By Sallie Pisch
On the eve of such historic elections, Egyptians are wary. No one has any idea who will win the country’s first post-Mubarak presidential race. And many of the Egyptians who aren’t boycotting the election also aren’t voting for any candidate.
They’re voting against all the others.
The liberals, leftists, Islamists, moderates, conservatives, and everyone else are all suspicious of each other.
A year ago, Egyptians were still high on hope after an adrenaline-filled uprising toppled three-decade ruler Hosni Mubarak from power. Egyptians hoped their next presidential election would be free and fair, a chance to democratically elect Egypt’s new head of state.
The feeling now is one of uncertainty. Few Egyptians have found a candidate they strongly support among the field of 13. Instead, many are casting ballots for the candidate they think has the best chance of winning against the candidate they least want to see in power.
The activists who risked their lives on the streets to oust Mubarak last year don’t see a liberal candidate who represents them. Some have said they’ll vote for the closest thing – Nasserist Hamdeen Sabbahi or leftist lawyer Khaled Ali – but others have chosen to simply boycott the vote.
“We can’t elect a president under military rule,” one such activist said a few days before the election. For him, Egypt’s ruling military council must be ousted before truly fair elections can take place.
He plans to boycott the election entirely.
Some Egyptians see Islamist Abdel Moneim Aboul Fotouh as a moderate choice. Once a prominent member of Egypt’s Muslim Brotherhood, Aboul Fotouh was kicked out of the organization when he announced his intention to run for president last year. At the time, the Brotherhood insisted it would not front a candidate.
Others see Aboul Fotouh as just another Islamist, even if he is more moderate than the official candidate of the Brotherhood-affiliated Freedom and Justice Party, Mohammed Morsi. The country’s Coptic Christian community, in particular, is wary of both candidates.
“I’d like to vote for Khaled Ali, but he doesn’t have a chance,” said Farida, a Coptic Christian businesswoman. “And I hate the thought of voting for Amr Moussa, but at least he has a chance to beat Aboul Fotouh.”
Many “revolutionaries” label those who support Moussa or former Prime Minister Ahmed Shafiq as felool, literally ‘remnants’ of Hosni Mubarak’s formerly ruling regime. What some view as a return to stability they view as a return to the former president’s dictatorial ways.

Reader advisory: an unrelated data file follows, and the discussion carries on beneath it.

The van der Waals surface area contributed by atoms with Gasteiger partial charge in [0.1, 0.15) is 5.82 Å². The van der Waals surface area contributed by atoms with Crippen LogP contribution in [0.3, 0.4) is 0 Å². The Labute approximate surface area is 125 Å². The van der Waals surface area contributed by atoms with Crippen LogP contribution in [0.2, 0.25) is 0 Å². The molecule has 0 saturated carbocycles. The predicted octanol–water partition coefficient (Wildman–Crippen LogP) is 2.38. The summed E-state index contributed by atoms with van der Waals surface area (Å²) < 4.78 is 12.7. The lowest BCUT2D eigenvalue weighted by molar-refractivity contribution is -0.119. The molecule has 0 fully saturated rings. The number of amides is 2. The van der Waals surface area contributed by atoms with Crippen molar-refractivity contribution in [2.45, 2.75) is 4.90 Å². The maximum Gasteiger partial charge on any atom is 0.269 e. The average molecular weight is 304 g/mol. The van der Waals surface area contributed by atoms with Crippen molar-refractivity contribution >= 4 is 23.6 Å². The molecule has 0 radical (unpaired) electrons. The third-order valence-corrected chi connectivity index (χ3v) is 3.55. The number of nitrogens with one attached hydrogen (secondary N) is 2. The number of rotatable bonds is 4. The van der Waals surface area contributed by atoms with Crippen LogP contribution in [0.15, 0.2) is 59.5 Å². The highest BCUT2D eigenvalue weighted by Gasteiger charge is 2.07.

Some see Moussa as a legitimate option and others, like Farida, as the lesser of two evils. As former head of the Arab League Moussa is familiar with international politics and Egypt’s role in the international community, plus he was not a direct part of the Mubarak government.
Sabbahi, who gained more than some expected in the Egyptian overseas vote last week, is also controversial. On one hand, Sabbahi is seen as a true revolutionary rather than a free rider, someone who fought the regime for years before the outbreak of last year’s revolution. Others argue that Egypt needs stability right now, and that a Nasserist would only further destabilize the country and disrupt the economy.
The conservatives voting for Moussa or Shafiq fear instability from the ‘revolutionaries’ like Sabbahi or Ali; the Islamists are suspicious of the leftists and liberals, the liberals are skeptic of everyone; and everyone except the Islamists worry that Aboul Fotouh or Morsi will try to apply a strict Islamic law on the country.
There is fear and suspicion across the board, but some still hope that at the very least this week’s election will set Egypt on a new course to recovery and success.
Sallie Pisch is a journalist and photographer based in Cairo, Egypt. Writing for various Egyptian and foreign media outlets, she has covered Egyptian politics since 2010 and was an eyewitness to the Egyptian Revolution and its aftermath.